consistent economic policies and fiscal discipline.
Freedom House has given Estonia its highest ratings for its
commitment to liberal democracy, civil liberties, and open
economic markets. The OSCE declared Estonia's 2002
Parliamentary elections in accordance with international
standards and has not deemed it necessary to observe any
subsequent elections. Estonia's media environment is
equally open: Reporters Without Borders Worldwide ranked
Estonia sixth on their international Press Freedom Index in
2006 -- far ahead of the United States.

5. (U) Estonia's economic fundamentals are strong.
According to the IMF, Estonia's "prudent macroeconomic
policies and regional integration have resulted in the
fastest convergence among new EU members and an impressive
rise in living standards." Successive governments have
demonstrated a commitment to promoting economic growth and
foreign investment. Since 2001, the GOE has had budget
surpluses of at least 1% (and as high as 6%) of GDP - thus
earning a strong international reputation for fiscal
responsibility. Since 2000, real GDP growth has averaged
seven percent or higher. Of note, in the short- to medium-
term, inflation, a tight labor market and a large capital
account deficit are causing some concern. Also, Estonia
has the fastest growing HIV infection rate in Europe.
While absolute numbers are small and the GOE has steadily

increased resources dedicated to prevention, treatment and
harm reduction, it is too early to predict the long term
social and economic impact of the disease on Estonia.

6. (U) Estonia is a leader in promoting transparency and
efficiency in governance. In 2000, Estonia implemented a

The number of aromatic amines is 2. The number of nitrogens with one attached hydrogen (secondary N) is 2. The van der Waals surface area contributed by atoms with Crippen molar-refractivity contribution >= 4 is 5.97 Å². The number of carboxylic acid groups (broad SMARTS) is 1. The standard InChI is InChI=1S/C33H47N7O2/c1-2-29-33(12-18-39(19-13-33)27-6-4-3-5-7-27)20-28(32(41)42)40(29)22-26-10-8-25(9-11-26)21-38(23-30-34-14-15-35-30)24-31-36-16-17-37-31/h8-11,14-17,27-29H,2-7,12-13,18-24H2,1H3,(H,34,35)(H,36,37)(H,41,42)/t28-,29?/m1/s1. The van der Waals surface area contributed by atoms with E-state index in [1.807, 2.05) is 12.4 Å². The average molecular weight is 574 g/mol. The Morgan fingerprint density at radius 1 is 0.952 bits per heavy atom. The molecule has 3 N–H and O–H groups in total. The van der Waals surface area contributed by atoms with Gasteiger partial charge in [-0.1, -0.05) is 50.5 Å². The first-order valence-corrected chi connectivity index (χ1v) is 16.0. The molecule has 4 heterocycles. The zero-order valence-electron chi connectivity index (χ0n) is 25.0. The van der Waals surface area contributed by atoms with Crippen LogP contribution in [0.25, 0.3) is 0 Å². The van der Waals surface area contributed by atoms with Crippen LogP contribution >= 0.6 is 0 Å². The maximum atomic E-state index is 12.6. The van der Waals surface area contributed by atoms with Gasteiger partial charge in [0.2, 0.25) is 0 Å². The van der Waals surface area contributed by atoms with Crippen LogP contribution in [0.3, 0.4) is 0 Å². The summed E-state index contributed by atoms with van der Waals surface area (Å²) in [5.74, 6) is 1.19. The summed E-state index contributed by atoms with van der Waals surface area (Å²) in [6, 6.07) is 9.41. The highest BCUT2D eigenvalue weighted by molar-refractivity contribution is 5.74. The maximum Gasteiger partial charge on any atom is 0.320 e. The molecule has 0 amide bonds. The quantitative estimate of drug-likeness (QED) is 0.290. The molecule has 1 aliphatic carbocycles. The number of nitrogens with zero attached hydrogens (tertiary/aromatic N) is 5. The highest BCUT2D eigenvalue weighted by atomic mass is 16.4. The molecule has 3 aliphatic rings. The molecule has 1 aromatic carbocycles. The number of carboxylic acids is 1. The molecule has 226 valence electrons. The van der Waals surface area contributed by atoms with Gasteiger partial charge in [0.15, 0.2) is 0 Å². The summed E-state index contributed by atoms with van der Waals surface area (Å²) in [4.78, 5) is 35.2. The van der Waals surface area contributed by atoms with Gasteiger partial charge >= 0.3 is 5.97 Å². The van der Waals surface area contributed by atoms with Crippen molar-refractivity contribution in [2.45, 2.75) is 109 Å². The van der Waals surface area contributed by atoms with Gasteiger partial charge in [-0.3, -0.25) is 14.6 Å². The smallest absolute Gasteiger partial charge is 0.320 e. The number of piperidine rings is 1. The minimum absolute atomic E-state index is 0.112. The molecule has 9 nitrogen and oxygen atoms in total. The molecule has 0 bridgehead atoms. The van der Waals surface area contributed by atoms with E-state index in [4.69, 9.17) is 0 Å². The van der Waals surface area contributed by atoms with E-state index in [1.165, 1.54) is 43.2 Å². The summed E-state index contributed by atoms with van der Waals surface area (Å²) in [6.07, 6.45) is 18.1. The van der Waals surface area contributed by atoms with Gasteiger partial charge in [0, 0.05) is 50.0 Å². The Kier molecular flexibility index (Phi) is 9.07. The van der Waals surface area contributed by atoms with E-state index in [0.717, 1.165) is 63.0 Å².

highly effective paperless system of e-government. Since
then, the GOE has conducted only paperless weekly cabinet
meetings. Ministers review draft bills, make comments and
suggestions and vote online. Decisions are instantly made
available for public review on the internet. Additionally,
in 2007, Estonia was the first country in the world to
allow for e-voting in a national election.

7. (U) Estonia also promotes human rights at home and
abroad. The State Department's Human Rights Report has
consistently given Estonia high marks on protecting human
rights and religious freedom. Estonia does have a
significant ethnic Russian minority and a large stateless
population (currently about 115,000 people). The GOE is in
the process of developing the second phase of its
integration program and has actively promoted
naturalization as a means of reducing the number of
stateless people in Estonia. Since 1992, the number of
stateless people declined from 32% of the population to
8.5%. More than 145,000 people naturalized during this
period. (Note: While most naturalizations took place
between 1992 and 2000, on average 5000 people have
naturalized each year since 1998). For the first time
since re-independence, the number of naturalized citizens
exceeds the number of stateless persons.

8. (U) Open Markets: Since joining the EU in 2004, the